The BARC block 2 is positioned adjacent to the factory interface block 1. Partition 20 may be used to provide an atmospheric seal between the factory interface block 1 and the BARC block 2. The partition 20 is provided with a pair of vertically arranged substrate rest parts 30 and 31 each used as a transfer position when transferring a substrate W between the factory interface block 1 and the BARC block 2.
The upper substrate rest part 30 is used for the transport of a substrate W from the factory interface block 1 to the BARC block 2. The substrate rest part 30 includes three support pins. The substrate transfer mechanism 113 of the factory interface block 1 places an unprocessed substrate W, which was taken out of one of the cassettes C, onto the three support pins of the substrate rest part 30. A transport robot 101 in the BARC block 2 (described more fully below) is configured to receive the substrate W placed on the substrate rest part 30. The lower substrate rest part 31, on the other hand, is used for the transport of a substrate W from the BARC block 2 to the factory interface block 1. The substrate rest part 31 also includes three support pins. The transport robot 101 in the BARC block 2 places a processed substrate W onto the three support pins of the substrate rest part 31. The substrate transfer mechanism 113 is configured to receive the substrate W placed on the substrate rest part 31 and then store the substrate W in one of the cassettes C. Pairs of substrate rest parts 32-39 (which are described more fully below) are similar in construction and operate in an analogous manner to the pair of substrate rest parts 30 and 31.
The substrate rest parts 30 and 31 extend through the partition 20. Each of the substrate rest parts 30 and 31 include an optical sensor (not shown) for detecting the presence or absence of a substrate W thereon. Based on a detection signal from each of the sensors, control of the substrate transfer mechanism 113 and the transport robot 101 of the BARC block 2 is exercised to transfer and receive a substrate W to and from the substrate rest parts 30 and 31.
In the BARC block 2, the bottom coating processor 124 and the pair of thermal processing towers 122 are arranged on opposite sides of the transport robot 101. Specifically, the bottom coating processor 124 is on the front side of the track lithography tool and the pair of thermal processing towers 122 are on the rear side thereof. Additionally, a thermal barrier (not shown) is provided on the front side of the pair of thermal processing towers 122. Thus, the thermal crosstalk from the pair of thermal processing towers 122 to the bottom coating processor 124 is reduced by the spacing between the bottom coating processor 124 and the pair of thermal processing towers 122 and through the use of the thermal barrier.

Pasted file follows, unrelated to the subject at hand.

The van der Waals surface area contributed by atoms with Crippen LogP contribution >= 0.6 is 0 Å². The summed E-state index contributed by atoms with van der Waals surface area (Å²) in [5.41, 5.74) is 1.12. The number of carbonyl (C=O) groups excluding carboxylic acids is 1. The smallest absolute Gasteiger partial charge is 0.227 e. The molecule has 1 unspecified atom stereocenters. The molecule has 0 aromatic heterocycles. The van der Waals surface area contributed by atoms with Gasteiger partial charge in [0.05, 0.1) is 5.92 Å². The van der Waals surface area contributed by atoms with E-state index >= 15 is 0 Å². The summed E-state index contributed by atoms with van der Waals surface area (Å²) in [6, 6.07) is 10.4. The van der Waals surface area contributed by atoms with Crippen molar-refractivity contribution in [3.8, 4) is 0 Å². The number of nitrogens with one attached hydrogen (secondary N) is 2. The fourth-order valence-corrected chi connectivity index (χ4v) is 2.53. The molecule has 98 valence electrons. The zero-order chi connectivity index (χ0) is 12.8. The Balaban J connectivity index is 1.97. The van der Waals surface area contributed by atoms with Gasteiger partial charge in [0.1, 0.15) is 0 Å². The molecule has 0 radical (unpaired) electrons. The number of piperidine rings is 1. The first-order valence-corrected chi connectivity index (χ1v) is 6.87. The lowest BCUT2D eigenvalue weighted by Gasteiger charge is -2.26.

Generally, the bottom coating processor 124 includes three vertically stacked coating processing units that are similar in construction. The three coating processing units are collectively referred to as the bottom coating processor 124, unless otherwise identified. Each of the coating processing units includes a spin chuck 126 on which the substrate W is rotated in a substantially horizontal plane while the substrate W is held in a substantially horizontal position through suction. Each coating processing unit also includes a coating nozzle 128 used to apply a coating solution for the AR film onto the substrate W held on the spin chuck 126, a spin motor (not shown) configured to rotatably drive the spin chuck 126, a cup (not shown) surrounding the substrate W held on the spin chuck 22, and the like.
The thermal processing towers 122 include a number of bake plates used to heat a substrate W to a predetermined temperature and a number of cool plates used to cool a heated substrate down to a predetermined temperature and thereafter maintain the substrate at the predetermined temperature. The bake plates and cool plates are vertically stacked, with the cool plates generally mounted underneath the bake plates. The thermal processing towers may also include a number of vertically stacked adhesion promotion units (e.g., HMDS treatment units). Vertical stacking of processing units reduces the tool footprint and reduces the amount of ancillary equipment (e.g., temperature and humidity control apparatus, electrical service, and the like).
Referring once again to